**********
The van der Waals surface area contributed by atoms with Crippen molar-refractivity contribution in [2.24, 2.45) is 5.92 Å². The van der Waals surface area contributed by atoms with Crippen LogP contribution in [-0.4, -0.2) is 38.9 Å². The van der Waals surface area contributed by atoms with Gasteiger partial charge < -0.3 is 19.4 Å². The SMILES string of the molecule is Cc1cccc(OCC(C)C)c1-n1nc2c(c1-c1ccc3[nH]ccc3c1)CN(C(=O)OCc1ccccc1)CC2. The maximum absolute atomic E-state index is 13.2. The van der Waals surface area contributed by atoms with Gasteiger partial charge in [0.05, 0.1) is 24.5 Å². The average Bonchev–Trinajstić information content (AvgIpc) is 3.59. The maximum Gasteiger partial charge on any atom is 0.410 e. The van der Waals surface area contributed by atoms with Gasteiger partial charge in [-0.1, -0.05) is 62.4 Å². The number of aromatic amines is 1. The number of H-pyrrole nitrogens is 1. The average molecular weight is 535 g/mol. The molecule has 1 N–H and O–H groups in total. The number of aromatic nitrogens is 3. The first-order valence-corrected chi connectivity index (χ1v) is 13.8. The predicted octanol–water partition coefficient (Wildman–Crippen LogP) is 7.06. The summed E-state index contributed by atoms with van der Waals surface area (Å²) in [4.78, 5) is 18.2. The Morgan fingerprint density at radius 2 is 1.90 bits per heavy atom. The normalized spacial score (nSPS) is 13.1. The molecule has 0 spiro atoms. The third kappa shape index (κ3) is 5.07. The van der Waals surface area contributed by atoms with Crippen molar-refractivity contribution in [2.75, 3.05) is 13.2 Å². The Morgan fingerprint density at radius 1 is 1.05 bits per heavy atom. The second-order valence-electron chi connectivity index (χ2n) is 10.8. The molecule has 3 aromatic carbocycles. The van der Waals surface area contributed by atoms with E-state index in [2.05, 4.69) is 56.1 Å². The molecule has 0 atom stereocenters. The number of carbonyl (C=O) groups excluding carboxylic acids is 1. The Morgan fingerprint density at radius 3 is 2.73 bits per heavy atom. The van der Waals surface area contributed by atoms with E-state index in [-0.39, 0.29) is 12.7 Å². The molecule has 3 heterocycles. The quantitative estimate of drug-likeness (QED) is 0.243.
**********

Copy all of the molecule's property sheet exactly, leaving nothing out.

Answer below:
The van der Waals surface area contributed by atoms with Crippen molar-refractivity contribution in [2.24, 2.45) is 5.92 Å². The van der Waals surface area contributed by atoms with Crippen LogP contribution in [-0.4, -0.2) is 38.9 Å². The van der Waals surface area contributed by atoms with Gasteiger partial charge < -0.3 is 19.4 Å². The SMILES string of the molecule is Cc1cccc(OCC(C)C)c1-n1nc2c(c1-c1ccc3[nH]ccc3c1)CN(C(=O)OCc1ccccc1)CC2. The maximum absolute atomic E-state index is 13.2. The van der Waals surface area contributed by atoms with Gasteiger partial charge in [0.05, 0.1) is 24.5 Å². The average Bonchev–Trinajstić information content (AvgIpc) is 3.59. The maximum Gasteiger partial charge on any atom is 0.410 e. The van der Waals surface area contributed by atoms with Gasteiger partial charge in [-0.1, -0.05) is 62.4 Å². The number of aromatic amines is 1. The number of H-pyrrole nitrogens is 1. The average molecular weight is 535 g/mol. The molecule has 1 N–H and O–H groups in total. The number of aromatic nitrogens is 3. The first-order valence-corrected chi connectivity index (χ1v) is 13.8. The predicted octanol–water partition coefficient (Wildman–Crippen LogP) is 7.06. The summed E-state index contributed by atoms with van der Waals surface area (Å²) in [4.78, 5) is 18.2. The Morgan fingerprint density at radius 2 is 1.90 bits per heavy atom. The normalized spacial score (nSPS) is 13.1. The molecule has 0 spiro atoms. The third kappa shape index (κ3) is 5.07. The van der Waals surface area contributed by atoms with Crippen molar-refractivity contribution in [2.75, 3.05) is 13.2 Å². The Morgan fingerprint density at radius 1 is 1.05 bits per heavy atom. The second-order valence-electron chi connectivity index (χ2n) is 10.8. The molecule has 3 aromatic carbocycles. The van der Waals surface area contributed by atoms with E-state index in [2.05, 4.69) is 56.1 Å². The molecule has 0 atom stereocenters. The number of carbonyl (C=O) groups excluding carboxylic acids is 1. The Morgan fingerprint density at radius 3 is 2.73 bits per heavy atom. The van der Waals surface area contributed by atoms with E-state index in [-0.39, 0.29) is 12.7 Å². The molecule has 3 heterocycles. The quantitative estimate of drug-likeness (QED) is 0.243.